Why has The Queen banned the 'Royal Family' TV documentary since 1969?

28 August 2018, 11:36 | Updated: 28 August 2018, 15:23

Royal Family documentary
Picture: Getty

By Tom Eames

Back in 1969, the Royal Family allowed unprecedented access behind the scenes at Buckingham Palace for a one-off documentary.

However, it was so unprecedented, that it has never been shown since. And there no known copies of the full programme anywhere.

The two-hour documentary titled The Royal Family aired on the BBC, and was watched by 40 million people around the world at the time.

The show saw the Queen having breakfast, having small-talk with President Nixon, sharing anecdotes about Queen Victoria and more.

The Queen has never allowed it to be shown since, but why?

In a recent ABC documentary, The Story Of The Royals, experts revealed why she prefers to keep the footage private.

Royal Family documentary
Picture: Getty

Robert Lacey, historical consultant on Netflix drama The Crown, explained: "They realised that if they did something like that too often, they would cheapen themselves, letting the magic seep out."

"Some people say that this would open the floodgates, and therefore after that all the sort of tabloid interest in them [would come after]," royal biographer Hugo Vickers added. "They would want to know more, and more, and more."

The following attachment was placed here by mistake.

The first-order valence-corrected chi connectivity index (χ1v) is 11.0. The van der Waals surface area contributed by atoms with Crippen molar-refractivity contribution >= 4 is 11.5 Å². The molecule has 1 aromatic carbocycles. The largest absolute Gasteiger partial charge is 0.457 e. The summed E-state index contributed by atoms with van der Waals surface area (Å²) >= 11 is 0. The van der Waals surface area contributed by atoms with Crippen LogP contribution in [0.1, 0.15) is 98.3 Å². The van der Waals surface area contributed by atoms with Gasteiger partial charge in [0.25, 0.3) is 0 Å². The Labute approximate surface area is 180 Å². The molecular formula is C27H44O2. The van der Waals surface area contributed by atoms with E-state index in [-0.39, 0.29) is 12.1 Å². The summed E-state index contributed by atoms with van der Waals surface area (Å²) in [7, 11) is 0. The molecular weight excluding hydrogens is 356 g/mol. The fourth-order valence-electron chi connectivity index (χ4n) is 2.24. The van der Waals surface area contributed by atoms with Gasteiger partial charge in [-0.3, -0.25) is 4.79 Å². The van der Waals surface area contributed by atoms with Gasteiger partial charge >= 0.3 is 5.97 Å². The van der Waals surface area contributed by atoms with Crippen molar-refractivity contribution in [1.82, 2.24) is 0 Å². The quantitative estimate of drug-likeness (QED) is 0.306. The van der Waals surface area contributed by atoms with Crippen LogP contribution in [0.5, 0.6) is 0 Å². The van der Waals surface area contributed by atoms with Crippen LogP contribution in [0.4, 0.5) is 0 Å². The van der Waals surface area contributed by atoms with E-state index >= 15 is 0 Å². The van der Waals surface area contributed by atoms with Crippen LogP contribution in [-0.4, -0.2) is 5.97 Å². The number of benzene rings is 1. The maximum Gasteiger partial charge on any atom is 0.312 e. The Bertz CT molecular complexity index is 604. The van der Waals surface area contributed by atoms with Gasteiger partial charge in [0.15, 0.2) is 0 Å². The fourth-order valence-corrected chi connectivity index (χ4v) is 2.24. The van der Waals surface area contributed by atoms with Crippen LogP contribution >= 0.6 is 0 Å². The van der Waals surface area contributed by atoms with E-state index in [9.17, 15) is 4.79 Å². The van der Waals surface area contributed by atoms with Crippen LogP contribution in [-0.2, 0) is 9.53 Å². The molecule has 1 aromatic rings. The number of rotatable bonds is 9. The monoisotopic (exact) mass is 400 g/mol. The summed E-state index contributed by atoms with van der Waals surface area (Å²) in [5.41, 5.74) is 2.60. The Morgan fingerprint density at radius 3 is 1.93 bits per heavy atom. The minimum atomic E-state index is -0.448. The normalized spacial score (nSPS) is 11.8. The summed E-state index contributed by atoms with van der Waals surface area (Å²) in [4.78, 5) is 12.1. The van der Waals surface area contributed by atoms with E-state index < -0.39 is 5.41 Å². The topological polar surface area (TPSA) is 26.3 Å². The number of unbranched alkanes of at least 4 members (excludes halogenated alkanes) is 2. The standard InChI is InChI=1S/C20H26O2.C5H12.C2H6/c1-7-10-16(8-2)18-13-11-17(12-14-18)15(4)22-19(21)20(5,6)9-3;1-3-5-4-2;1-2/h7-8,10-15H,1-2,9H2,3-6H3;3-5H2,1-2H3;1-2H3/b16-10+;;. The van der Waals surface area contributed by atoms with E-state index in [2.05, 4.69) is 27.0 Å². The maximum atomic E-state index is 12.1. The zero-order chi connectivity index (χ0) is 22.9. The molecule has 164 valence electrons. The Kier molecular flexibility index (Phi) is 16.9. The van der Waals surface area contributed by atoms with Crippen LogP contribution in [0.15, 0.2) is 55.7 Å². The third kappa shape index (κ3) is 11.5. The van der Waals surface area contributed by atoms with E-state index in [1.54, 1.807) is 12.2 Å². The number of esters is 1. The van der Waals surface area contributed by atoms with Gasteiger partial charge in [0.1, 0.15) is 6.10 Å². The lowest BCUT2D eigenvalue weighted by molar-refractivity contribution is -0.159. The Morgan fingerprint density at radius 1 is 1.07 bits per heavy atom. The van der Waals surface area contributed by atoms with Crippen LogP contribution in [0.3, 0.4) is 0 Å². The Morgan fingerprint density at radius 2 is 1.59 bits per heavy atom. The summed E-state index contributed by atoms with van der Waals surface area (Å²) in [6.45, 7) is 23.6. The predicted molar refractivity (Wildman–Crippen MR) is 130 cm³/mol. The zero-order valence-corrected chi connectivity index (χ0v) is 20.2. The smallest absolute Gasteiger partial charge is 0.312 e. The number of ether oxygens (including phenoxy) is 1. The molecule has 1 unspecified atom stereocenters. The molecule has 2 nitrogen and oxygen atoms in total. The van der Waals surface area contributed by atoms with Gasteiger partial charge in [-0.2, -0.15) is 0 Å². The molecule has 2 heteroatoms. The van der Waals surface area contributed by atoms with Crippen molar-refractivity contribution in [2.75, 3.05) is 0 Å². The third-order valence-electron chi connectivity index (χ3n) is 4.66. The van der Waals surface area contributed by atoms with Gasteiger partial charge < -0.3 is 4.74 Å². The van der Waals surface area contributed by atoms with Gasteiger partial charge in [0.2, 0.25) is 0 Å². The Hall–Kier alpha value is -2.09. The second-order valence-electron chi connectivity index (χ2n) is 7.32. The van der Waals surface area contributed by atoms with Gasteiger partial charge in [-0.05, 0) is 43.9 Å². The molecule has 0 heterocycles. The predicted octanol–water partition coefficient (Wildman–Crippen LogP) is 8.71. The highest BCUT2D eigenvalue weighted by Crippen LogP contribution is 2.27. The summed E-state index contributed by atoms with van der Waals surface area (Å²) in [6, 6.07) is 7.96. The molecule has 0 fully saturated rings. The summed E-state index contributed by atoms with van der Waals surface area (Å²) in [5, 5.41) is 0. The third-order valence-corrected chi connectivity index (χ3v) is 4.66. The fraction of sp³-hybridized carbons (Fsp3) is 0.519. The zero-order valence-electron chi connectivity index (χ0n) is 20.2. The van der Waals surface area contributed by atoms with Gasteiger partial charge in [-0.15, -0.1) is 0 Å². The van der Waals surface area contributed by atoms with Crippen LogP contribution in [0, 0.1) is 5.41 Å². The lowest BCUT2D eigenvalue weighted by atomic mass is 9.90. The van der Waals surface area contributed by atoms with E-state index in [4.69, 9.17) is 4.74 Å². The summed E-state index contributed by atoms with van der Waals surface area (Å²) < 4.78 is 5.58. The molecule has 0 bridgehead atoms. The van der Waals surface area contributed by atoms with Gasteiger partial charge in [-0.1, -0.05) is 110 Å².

For a 2011 exhibition, The Queen: Art And Image, at the National Portrait ­Gallery, Buckingham Palace allowed organisers to use a 90-­second clip from the film. The rest of the film and 38 hours of unused footage remains at the Royal Archives at Windsor.

Prince Charles, Andrew and Edward in 1969
Prince Charles, Andrew and Edward in 1969. Picture: Getty

The documentary came about in 1968, when Lord Mountbatten’s son-in-law, film producer Lord Brabourne, felt the Royal Family would see their public image improve if they were seen as being more modern and informal.

The Queen's Australian press secretary William Heseltine.Brabourne agreed, and suggested to Prince Philip that a documentary should be made about their private life. Richard Cawston, then head of the BBC’s documentary department, was hired to direct the film.

The final version was a 105-minute colour ­documentary, and aired on June 21, 1969, just before the investiture of Charles as Prince of Wales at Caernarvon Castle.